A. Synonymous: The second line makes a similar statement to the first but in different words. Though not always used, the word “and/but/or” is a frequent or implied connector.
"Come, let us sing for joy to the Lord;
let us make a joyful noise unto the Rock of our Salvation." (Ps. 95: 1)
“Do not fret because of evil men
or be envious of those who do wrong” (Ps. 37:1).
B. Contrasted: The second statement affirms the first by stating its opposite. Words like, “but / however / nevertheless / even so / whereas / yet” are often used or implied conjunctions between the two lines.
“For the Lord watches over the way of the righteous,
but the way of the wicked will perish. (Ps. 1: 6)
For the wicked shall be cut off,
but those who wait for the Lord shall inherit the land (Ps. 37:9).
C. Constructive: The statement in the first line is the basis for the statement in the second line (i.e., cause and effect). "Because", "so", and "when" often transition these lines.
“For those who know your name will trust in you,
for you, Lord, have never forsaken those who seek you" (Ps. 9:10)
But now, Lord, what do I look for?
My hope is in you. (Ps. 39:7).
D. Climactic: The second line takes a word or phrase from the first line and completes the thought.
"The Lord is near unto all those who call upon him;
to all who call upon him in truth." (Ps. 145:18)
“He lies in wait like a lion; he lies in wait to catch the helpless;
he catches the helpless and drags them off in his net. (Ps. 10:9)
3 basic benefits of the Psalms:
1. The Psalms can serve as a guide to worship.
2. They demonstrate how we can honestly relate to God.
3. They demonstrate the importance of reflection and meditation on things that God has done for us.
Small Group Content
1. Go back to Psalm 138. This is a Thanksgiving Psalm. These Psalms concentrate on appreciation for past mercies and thank God for what he has done. Thanksgiving Psalms are outlined in the following way:
a) Introduction. A summary of how God is helped the writer
b) Distress. The situation from which God gave deliverance.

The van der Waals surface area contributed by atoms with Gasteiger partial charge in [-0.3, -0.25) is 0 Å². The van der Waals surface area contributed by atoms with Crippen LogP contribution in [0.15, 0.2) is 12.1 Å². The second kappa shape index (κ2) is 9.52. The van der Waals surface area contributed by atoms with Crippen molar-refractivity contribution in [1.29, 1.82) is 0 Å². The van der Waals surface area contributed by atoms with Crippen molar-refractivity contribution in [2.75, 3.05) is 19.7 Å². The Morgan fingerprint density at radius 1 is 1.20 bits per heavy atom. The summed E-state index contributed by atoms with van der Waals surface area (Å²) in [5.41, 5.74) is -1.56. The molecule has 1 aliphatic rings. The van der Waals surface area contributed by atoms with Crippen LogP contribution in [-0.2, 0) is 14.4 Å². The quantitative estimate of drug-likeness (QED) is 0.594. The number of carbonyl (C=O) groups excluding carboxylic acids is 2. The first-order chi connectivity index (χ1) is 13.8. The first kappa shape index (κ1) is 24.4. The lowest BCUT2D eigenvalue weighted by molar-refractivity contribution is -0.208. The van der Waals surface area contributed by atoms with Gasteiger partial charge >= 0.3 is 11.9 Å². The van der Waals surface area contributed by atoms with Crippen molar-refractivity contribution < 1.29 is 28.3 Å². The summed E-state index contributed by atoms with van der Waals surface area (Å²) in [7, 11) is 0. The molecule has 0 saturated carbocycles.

c) Appeal. The writer gives an appeal to God.
d) Deliverance. The deliverance God provided is described.
e) Testimony. A word of praise for God’s mercy is given.
2. As a group read the psalm again and try to identify the outline for a Thanksgiving Psalm.
3. Psalms of lament: read Psalm 3 together as a group and then go back and try to identify the following 6 elements:
a) Address. The Psalmist identifies the one to whom the psalmist prayed. This is, of course, the Lord.
b) Complaint. The writer pours out honestly and forcefully, a complaint identifying what the trouble is and why the Lord’s help is being sought.
c) Trust. The writer immediately expresses trust in God.
d) Deliverance. The writer pleads for God to deliver from the situation described in the complaint.
e) Assurance. The writer expresses assurance that God will deliver.
f) Praise. The writer offers Praise, Thanksgiving and honouring God for the blessings of the past, present and/or future.
Writing a Psalm
Writing our praise, prayer, complaint, or remembrance in the poetic form of a psalm can be a satisfying way of expressing ourselves to God and can contribute to the worship and encouragement of the Body: “speaking to one another with psalms, hymns and spiritual songs…” (Eph. 5:19). Writing your own psalm may lead to further insight both into the original Psalms and into the subject we write about. (We are using a genre of Scripture, not writing “Scripture,” anymore than we would be if we were writing a letter in the style of the Apostle Paul’s epistles).
As a group, choose a starting point – a present emotion, a metaphor for God, an aspect of God’s creation, a memory of God’s work – then begin to develop your thoughts and emotion using the parallelism described above. Allow yourself to be authentic and to co-create with the Spirit.
 By Paul Bramer, Tyndale Seminary, Toronto, 2017 with ideas from Linda Sellevaag, “How to Have a Psalm Writing Bee,” His Magazine (IVP, February, 1973)